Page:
A good prayer life doesn’t have to exist alone. It is always a good idea to pray with and for others, to take the time where you are to sit with that person and pray both individual and common intentions, and thank God for the blessing that you are in that person’s life, and the blessing that they are in yours.
2. Read Spiritual Literature
What is spiritual literature? One might expect this article to include a section on reading the Bible, but a well rounded and wholesome spiritual life is much more than that. Spiritual literature includes the commentaries and exegetical papers associated with the anthology of the Bible, but it also includes the writings of spiritual leaders and theologians. It is just as important to read the Confessions of St. Augustine and the theological writings of people like Eleanor Stump as it is to read the 23rd Psalm or 1 Corinthians. It is wise to include selections from a variety of faiths, as it sheds light on how other people view the world. A good Christian is an understanding and educated Christian.
Try each day to read a selection from the Bible, translation is reader’s choice. Start with your favorite Bible stories or psalms, then read the chapters that surround them on either side. If you don’t have a favorite, there are several other options. You can choose to read the selections from the lectionary, if you are of Anglo-Catholic persuasion, or you can start at the beginning of each section of the Bible, and rotate your readings. For ease of reading, the Bible can be thought of as the following parts: The Torah (Pentateuch), The Historical books, The Psalms, The Prophets, The Gospels & Acts, The Pauline Letters, The non-Pauline Letters, and Revelation.
In addition to reading from the Bible, try to read a commentary or homily on the passage you have read. Exegetical texts can be dense, but are fun to read! The homiletic writings of St. Ignatius and St. John Chrysostom are always good choices. Pick a selection from non-biblical Christian Literature to read over the course of Lent. Some good options are the works of C.S. Lewis, Thomas Merton, Matthew Kelly, Dietrich Bonhoeffer, and Joel Osteen. As a Christian who was raised in an intellectually encouraging household, I have always found it helpful to read collaborative works between Christians and non-Christians. One particular book that is useful during the season of Lent is The Book of Joy which is a culmination of discussion between His Holiness the Dalai Lama, and the Most Reverend Bishop Emeritus Desmond Tutu, on finding joy in everything.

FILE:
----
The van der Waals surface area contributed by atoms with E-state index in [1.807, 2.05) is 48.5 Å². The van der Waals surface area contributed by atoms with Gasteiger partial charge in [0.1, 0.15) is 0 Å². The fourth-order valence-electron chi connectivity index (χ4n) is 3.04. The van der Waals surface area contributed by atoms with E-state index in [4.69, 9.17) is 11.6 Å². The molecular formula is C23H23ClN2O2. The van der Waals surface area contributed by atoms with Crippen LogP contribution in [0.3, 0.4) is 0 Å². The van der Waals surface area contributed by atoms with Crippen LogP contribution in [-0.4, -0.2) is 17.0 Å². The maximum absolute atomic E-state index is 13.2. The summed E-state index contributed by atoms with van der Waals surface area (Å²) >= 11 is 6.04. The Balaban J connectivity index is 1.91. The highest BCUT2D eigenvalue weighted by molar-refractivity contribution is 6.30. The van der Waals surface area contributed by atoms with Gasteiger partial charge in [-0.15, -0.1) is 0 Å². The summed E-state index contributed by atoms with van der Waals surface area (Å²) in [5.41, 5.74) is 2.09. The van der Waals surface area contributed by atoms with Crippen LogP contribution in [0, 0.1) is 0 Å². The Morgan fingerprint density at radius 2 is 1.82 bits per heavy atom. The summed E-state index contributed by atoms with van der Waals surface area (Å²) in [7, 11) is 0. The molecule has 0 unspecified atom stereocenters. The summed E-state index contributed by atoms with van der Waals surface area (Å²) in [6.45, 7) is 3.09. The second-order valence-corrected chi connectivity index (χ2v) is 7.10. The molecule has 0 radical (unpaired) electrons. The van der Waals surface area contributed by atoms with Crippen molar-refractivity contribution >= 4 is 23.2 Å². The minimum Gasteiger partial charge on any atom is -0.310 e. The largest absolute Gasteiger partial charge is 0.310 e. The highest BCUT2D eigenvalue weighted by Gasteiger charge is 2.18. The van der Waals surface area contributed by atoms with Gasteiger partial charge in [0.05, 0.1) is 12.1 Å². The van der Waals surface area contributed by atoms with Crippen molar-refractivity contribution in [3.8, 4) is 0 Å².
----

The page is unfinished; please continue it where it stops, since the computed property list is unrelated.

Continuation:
It is also important to read about how others view issues of faith, and understanding the world. There is no harm in reading the works of His Holiness the Dalai Lama, the poetry and writings of Sufi Mystics such as Rumi, and the ponderings and premises of people like Bart Ehrman and Richard Dawkins. By exposing oneself to these other varieties of thought, one can strengthen their faith, or realize something that needs to change in their world outlook.
3. Write About Your Faith Experience
One of the best ways to get in touch with your faith is to write about it. Start a Lenten journal, or devotion, writing about your prayer life or the spiritual literature you have read. How are you feeling about your faith? Examine your conscience. What are three things that I did well today? What are three things that I want to do better? Keep a gratitude journal! Each night before you sleep write out the things you are grateful for, even if they weren’t necessarily positive.